Impact of the donor risk index in the outcomes of HCV+ liver transplant recipients

Division of Transplantation Surgery, Virginia Commonwealth University, Richmond, VA 23298-0248, USA.
Liver Transplantation (Impact Factor: 4.24). 06/2009; 15(6):592-9. DOI: 10.1002/lt.21699
Source: PubMed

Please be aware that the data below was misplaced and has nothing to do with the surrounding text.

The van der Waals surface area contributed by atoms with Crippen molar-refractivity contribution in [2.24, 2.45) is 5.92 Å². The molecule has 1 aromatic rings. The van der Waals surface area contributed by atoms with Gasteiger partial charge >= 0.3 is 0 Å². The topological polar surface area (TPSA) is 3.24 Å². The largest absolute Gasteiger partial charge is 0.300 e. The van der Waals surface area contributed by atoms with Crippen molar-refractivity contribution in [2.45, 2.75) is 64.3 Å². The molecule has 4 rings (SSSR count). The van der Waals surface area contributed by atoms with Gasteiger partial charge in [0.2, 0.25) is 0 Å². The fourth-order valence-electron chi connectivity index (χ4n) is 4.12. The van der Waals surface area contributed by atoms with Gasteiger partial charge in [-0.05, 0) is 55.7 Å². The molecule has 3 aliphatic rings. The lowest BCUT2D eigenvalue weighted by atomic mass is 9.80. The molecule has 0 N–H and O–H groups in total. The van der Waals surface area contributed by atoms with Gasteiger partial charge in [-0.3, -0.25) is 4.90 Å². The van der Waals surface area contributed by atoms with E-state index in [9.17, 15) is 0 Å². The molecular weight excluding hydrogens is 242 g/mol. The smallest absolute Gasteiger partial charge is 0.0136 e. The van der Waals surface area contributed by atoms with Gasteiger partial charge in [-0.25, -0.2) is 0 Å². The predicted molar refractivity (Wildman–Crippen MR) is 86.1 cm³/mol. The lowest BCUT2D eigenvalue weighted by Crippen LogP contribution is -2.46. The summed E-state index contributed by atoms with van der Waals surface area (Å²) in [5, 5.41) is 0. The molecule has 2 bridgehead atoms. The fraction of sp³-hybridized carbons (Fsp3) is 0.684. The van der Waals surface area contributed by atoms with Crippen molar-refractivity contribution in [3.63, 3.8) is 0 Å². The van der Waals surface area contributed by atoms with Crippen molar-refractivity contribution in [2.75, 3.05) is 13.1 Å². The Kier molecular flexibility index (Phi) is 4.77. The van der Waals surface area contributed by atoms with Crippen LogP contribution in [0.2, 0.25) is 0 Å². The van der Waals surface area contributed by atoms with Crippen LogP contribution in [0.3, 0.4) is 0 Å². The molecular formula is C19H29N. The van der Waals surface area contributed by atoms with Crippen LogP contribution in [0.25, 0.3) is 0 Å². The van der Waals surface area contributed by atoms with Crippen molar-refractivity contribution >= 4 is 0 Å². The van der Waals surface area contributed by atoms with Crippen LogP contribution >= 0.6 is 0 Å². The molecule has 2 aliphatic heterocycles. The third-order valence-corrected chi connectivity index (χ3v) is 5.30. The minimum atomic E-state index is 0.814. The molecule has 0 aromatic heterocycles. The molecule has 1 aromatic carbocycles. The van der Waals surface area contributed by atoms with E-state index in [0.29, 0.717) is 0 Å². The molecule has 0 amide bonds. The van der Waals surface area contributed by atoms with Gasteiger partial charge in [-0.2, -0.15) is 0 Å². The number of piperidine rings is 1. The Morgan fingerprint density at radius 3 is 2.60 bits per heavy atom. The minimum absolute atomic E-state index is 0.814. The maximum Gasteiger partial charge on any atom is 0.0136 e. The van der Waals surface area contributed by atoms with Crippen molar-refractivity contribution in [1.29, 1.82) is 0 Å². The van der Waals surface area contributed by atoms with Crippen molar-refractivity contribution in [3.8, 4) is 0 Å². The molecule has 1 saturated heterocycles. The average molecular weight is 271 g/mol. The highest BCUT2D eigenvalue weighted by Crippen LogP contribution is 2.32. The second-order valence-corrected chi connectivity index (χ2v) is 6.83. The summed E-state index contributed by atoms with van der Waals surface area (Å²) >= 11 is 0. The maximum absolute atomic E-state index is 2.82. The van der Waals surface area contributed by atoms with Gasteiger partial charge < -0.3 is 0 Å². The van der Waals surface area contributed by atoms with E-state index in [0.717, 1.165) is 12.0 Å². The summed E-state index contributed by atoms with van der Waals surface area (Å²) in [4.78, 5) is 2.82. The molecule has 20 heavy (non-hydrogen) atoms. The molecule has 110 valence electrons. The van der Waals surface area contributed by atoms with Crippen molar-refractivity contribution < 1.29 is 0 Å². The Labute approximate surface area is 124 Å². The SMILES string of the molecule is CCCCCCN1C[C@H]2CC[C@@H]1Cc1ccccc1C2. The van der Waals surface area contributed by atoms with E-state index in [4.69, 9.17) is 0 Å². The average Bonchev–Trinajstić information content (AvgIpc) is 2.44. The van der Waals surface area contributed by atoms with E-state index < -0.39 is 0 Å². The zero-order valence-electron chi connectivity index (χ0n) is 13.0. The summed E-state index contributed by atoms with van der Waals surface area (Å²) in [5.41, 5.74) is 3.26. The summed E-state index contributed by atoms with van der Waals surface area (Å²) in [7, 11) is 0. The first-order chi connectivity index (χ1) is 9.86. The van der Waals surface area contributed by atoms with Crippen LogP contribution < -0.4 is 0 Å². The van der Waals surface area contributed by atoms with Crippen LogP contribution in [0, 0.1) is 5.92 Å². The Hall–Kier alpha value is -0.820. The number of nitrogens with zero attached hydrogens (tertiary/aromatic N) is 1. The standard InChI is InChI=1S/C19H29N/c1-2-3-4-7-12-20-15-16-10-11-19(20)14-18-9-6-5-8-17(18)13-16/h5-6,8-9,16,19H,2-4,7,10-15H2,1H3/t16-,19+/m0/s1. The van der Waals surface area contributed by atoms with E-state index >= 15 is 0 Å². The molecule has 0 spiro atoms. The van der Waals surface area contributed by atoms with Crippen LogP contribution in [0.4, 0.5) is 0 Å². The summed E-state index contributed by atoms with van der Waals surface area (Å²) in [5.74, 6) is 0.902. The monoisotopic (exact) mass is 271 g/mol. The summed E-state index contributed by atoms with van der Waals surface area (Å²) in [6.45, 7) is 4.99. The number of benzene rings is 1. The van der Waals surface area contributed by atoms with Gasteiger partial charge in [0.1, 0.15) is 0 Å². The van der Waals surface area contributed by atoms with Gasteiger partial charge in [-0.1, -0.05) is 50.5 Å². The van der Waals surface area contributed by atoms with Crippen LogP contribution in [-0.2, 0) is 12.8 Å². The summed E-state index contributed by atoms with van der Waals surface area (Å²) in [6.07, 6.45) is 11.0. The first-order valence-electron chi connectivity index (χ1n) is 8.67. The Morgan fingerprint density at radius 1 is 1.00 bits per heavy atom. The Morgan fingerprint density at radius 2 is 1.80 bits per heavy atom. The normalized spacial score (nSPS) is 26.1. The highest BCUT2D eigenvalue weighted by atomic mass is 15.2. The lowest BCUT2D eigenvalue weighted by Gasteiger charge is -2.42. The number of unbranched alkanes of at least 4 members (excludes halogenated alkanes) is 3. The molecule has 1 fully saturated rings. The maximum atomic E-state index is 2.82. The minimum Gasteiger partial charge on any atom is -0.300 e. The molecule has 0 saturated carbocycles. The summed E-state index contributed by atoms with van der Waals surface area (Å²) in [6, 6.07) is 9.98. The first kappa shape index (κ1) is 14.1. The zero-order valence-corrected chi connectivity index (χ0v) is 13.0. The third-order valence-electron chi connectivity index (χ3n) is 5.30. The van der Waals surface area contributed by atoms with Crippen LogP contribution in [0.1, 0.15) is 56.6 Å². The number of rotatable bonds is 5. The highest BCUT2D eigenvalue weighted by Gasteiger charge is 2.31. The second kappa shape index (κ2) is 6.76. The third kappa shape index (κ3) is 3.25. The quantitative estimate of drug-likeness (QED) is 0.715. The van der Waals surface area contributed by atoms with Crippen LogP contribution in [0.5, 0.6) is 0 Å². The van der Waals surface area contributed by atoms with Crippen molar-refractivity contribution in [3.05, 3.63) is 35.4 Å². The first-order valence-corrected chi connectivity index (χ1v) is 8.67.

We have investigated the impact of the donor risk index (DRI) on the outcome of hepatitis C virus (HCV)-infected patients undergoing liver transplantation (LTx). Retrospective analysis was performed from the Organ Procurement and Transplantation Network database (January 1, 2000 to June, 2006). The DRI was calculated as described by Feng et al. (Am J Transplant 2006;6:783-790). Model for End-Stage Liver Disease (MELD) exceptions were excluded from the analysis. Relative risk (RR) estimates of patient and graft loss were derived from Cox regression models. The Wald test was used to test the effect of the MELD score at transplant on the HCV-DRI interaction. Of the LTx recipients (16,678), 76.1% were Caucasian, and 66.7% were male; the median age was 52 (range, 18-80 years), and the mean follow-up time was 1148 days (range, 0-2959 days). Forty-six percent (n = 7675) of LTx recipients were HCV(+). The median DRI was 1.3 (range, 0.77-4.27). Increasing DRI was associated with a statistically significant increase in the RR of graft failure and patient death for both HCV(+) and HCV(-) recipients. However, HCV(+) recipients demonstrated a significantly higher increase in the RR of patient and graft loss as a function of the DRI than HCV(-) subjects, even after adjustments for several recipient factors, including MELD. In conclusion, a synergistic interaction between donor DRI and recipient HCV status exists, such that an allograft from a high-DRI donor more adversely affects the outcome of an HCV(+) recipient than that of an HCV(-) recipient.

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